Story contributed by Jeanne Brennan
Photos by John Chenger
I guess I passed the test with the other two caves (see Mud Cave and Fruit Hole) because I had the honor of being invited on a more exclusive bat survey - exclusively for thrill seekers. I barely counted bats on this trip, I was more concerned with survival.
Prior to going I asked my hard core caving boss whether at any point he felt the cave was too much for him. He said yes. Then I asked if he thought that I would be able to handle it. He wasn't so sure. So I was a little nervous.
The night before I left for my trip to western PA I went out swing dancing with several friends. I knew I had an early and long day ahead so I got myself home at midnight. After a long time trying to fall asleep somehow my bed managed to find it's way into the corner of the dance floor and as people danced by me in my flannel pj's, I tried to hide in embarassment. In my delirium I did not really sleep until a few hours before my alarm went off. Somehow I managed to get myself through the 200+ mile trip by dancing to Gipsy Kings to stay awake.
John and I and a daredevil kayak instructor friend of his went kayak shopping before caving. I was looking for a used, starter, basic kayak, something around $400 that I could paddle around minor whitewater streams and do some rolls if I must. I ended up with a $900 top-of-the line kayak that can jump large waterfalls, squirt up in the air like a dolphin and other such tricks that I have absolutely no intention of tackling in the near future. Did I mention that so far I've only white water kayaked once in my life?!
So we meet up in the falling snow with the batmen (Foom and Mick) and several new faces. Three National Speleological Society guys and an avid caving couple from penn state. I quietly started to sing "which one of these things is not like the other". John gathers us for a pep talk emphasizing safety in the back of the tunnel that consists of several waterfalls. "If you get hurt plan on dragging you broken leg with the femur torn through your skin because it will be several hours before a rescue will even be attempted and you will DIE here." Great.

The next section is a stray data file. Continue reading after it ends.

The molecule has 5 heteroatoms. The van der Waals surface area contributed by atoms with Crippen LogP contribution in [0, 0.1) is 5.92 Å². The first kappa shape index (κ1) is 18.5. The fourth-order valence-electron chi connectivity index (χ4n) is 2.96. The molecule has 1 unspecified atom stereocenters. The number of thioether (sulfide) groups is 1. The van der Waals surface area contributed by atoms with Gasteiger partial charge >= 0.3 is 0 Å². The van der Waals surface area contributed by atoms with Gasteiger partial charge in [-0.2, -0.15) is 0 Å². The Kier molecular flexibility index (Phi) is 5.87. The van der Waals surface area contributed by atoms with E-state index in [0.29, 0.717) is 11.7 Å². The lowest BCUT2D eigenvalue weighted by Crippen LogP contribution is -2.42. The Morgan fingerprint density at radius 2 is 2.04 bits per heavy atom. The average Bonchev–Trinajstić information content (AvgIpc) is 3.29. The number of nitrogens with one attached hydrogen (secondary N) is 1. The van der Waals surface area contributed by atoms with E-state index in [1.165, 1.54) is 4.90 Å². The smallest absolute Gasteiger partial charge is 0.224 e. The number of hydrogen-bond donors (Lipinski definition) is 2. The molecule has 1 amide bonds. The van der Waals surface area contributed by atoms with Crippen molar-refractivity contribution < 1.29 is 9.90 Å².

Five of us cram into Foom's truck which I should have seriously reconsidered after I saw his new winch on the front. I am known for getting sick driving on rutted back roads at any speed. I've driven with too many people that race through streams and mud piles, along cliffs, into snow banks, and scraping the vehicle undercarriage along debris and uneven dirt roads. But this trip made all the others look easy. Foom drove through the forest like he was playing some video game where he and his passengers have 9 lives and his truck instantly becomes new after smashing it to pieces. Downhill, sometimes with the left 2 tires up on a high bank tipping us on our side, crashing through overhanging trees, pushing larger ones with the truck roof as if it were a military tank. Did I mention all of this at high speed and to blasting death metal music? Our mistake was saying things like, "Foom, you're crazy! I can't believe you just did that! Watch out for that.....ahhhhhhh!!!" I think he took it as a dare. Equipment falling everywhere in the truck and passengers being airborn and yelling and swearing.
At the end of the road John pointed out the adjacent steep washed out road that others once dared to ramble over but was now impassible. Big mistake. We sat there at the bottom of the hill looking at this "road" that had boulders all over it and areas where water had slumped the surface to the point where it would be like climbing a 2-3 foot sidewalk curb. There were downed trees all around it. I looked over at Foom and in horror saw a determined smirk forming on his face. He gunned it and we all hit the back of our seats. I didn't see any of it happen. I just looked out the side window and mentally yelled "God!God!God!God!" as we were tossed around like the inside of a dryer. Then we came back down the hill. I thought I was gonna die. Foom got out of the car and I pried my hands off the uh-oh bar that had permanant squeeze marks in it. I was totally wiped out. We got out of the truck, donned our gear, and trampled down the hill to the cave entrance.